New Mexico's Supreme Court determined that same-sex marriages in the state are legal under current state law, making the state the 17th to legalize gay marriage. In a unanimous decision, the state's high court found that the New Mexico constitution prohibits the denial of same-sex couples in the state the right to marry. The decision clarifies New Mexico's marriage laws, which are uniquely ambiguous: it is the only U.S. state with marriage laws that neither explicitly affirm or deny same-sex marriage. 

In recent months, several New Mexico counties began to issue marriage licenses to same-sex couples, citing the ambiguity of those laws. Eventually, the Supreme Court was asked to clarify the policy state-wide. Addressing the concerns of religious groups in the state who protested the expansion of same-sex marriage, the Supreme Court wrote:

Our analysis does not and cannot depend on religious doctrine without violating the Constitution...Instead we must depend upon legal principles to analyze the statutory and constitutional bases for depriving same-gender couples from entering into a purely secular civil marriage and securing the accompanying rights, protections, and responsibilities of  New Mexico laws.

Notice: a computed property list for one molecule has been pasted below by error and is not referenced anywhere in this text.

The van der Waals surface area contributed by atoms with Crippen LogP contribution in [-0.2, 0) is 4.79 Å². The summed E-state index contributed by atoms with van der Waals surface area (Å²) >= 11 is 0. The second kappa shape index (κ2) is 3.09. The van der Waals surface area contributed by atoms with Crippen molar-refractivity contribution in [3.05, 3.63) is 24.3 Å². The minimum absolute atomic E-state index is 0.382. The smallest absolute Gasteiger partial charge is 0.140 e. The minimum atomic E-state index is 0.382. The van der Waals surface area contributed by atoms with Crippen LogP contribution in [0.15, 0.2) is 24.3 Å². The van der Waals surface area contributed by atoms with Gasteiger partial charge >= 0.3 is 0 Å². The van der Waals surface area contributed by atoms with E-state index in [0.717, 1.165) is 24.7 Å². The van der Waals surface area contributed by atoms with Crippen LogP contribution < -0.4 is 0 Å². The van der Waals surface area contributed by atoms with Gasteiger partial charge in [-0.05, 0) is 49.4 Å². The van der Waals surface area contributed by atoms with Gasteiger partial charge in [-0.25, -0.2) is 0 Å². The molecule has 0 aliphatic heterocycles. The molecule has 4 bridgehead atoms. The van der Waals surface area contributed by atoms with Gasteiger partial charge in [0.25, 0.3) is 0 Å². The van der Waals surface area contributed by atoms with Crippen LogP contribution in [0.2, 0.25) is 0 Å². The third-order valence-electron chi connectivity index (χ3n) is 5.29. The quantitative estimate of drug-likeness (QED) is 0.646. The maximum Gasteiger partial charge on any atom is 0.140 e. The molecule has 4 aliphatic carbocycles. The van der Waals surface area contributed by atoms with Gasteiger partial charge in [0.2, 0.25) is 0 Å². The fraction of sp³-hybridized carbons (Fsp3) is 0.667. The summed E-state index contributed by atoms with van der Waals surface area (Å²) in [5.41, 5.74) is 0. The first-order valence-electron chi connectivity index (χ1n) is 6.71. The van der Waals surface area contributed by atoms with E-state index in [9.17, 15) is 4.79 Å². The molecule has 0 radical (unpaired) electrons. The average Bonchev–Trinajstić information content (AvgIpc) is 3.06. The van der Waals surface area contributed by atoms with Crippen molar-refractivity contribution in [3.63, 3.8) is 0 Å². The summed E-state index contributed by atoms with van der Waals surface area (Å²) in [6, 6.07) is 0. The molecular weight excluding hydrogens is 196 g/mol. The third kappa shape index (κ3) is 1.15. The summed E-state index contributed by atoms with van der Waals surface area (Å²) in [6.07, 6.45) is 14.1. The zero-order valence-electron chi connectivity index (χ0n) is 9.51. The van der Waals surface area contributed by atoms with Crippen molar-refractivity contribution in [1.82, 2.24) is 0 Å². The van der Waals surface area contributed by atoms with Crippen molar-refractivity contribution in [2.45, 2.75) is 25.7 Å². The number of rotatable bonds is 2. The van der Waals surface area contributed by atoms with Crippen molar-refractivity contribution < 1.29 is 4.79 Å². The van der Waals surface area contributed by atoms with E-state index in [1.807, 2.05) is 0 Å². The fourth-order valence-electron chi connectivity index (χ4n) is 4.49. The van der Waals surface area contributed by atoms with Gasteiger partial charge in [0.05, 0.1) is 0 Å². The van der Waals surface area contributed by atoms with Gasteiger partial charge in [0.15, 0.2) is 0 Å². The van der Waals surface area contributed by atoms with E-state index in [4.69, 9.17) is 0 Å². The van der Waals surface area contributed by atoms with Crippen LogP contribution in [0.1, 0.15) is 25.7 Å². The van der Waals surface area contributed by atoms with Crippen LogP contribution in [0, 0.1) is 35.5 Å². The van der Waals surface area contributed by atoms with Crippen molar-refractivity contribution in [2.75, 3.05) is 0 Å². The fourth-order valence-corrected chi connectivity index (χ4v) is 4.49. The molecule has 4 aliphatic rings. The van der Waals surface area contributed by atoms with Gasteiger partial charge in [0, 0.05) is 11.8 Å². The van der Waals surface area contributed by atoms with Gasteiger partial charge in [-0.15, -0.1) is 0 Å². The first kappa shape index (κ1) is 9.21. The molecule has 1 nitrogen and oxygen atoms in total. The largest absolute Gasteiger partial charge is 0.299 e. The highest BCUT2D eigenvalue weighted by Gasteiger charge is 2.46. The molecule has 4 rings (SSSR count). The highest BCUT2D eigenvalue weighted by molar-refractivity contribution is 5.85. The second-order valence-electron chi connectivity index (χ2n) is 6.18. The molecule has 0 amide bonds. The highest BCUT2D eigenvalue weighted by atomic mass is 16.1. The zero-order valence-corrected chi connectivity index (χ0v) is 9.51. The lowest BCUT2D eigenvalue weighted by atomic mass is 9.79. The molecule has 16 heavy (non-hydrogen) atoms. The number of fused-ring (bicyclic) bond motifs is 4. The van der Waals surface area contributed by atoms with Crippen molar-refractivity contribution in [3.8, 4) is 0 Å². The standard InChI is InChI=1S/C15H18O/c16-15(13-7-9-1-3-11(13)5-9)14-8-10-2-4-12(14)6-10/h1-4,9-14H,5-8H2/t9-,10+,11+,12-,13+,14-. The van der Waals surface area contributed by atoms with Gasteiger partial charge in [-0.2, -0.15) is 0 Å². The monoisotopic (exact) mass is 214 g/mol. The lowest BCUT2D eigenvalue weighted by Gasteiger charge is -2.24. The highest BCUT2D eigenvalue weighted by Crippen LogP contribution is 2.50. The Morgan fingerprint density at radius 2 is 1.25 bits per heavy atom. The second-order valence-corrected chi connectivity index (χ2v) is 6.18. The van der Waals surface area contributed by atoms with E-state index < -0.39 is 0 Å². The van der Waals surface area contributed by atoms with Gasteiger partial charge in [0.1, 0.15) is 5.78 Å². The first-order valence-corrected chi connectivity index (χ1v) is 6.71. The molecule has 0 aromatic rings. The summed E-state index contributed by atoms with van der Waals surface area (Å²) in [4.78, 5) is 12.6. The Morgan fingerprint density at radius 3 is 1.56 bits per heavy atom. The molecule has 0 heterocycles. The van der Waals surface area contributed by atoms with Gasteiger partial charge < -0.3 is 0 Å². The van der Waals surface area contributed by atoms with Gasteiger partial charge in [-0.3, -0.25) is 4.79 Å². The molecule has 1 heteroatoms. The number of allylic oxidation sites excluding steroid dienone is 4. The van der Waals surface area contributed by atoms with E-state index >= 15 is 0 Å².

The decision cites an equal protection clause in the state constitution, which prohibits discrimination against individuals on the basis of their sexual orientation. "The State of New Mexico is constitutionally required to allow same-gender couples to marry and must extend to them the rights, protections, and responsibilities that derive from civil marriage under New Mexico law," the high court wrote. In an implicit reference to a recent federal Supreme Court decision that opened up federal marriage benefits to legally-married same-sex couples, the New Mexico Supreme Court also notes that federal benefits for about 1,400 married same-sex couples in the state were in something of a legal limbo, because there was no clear state-wide interpretation of the marriage laws there. 

The legal fight for marriage equality in New Mexico took off when a single clerk in one state county began issuing marriage licenses to same-sex couples over the summer. Until then, the state functioned as if its laws prohibited the issuing of same-sex marriage licenses, although the state generally recognized legal same-sex marriages performed out of state. A few other counties voluntarily followed suit, while still others were ordered to issue same-sex marriage certificates through the courts. 

The full order is below. We'll update with more as this story develops. 

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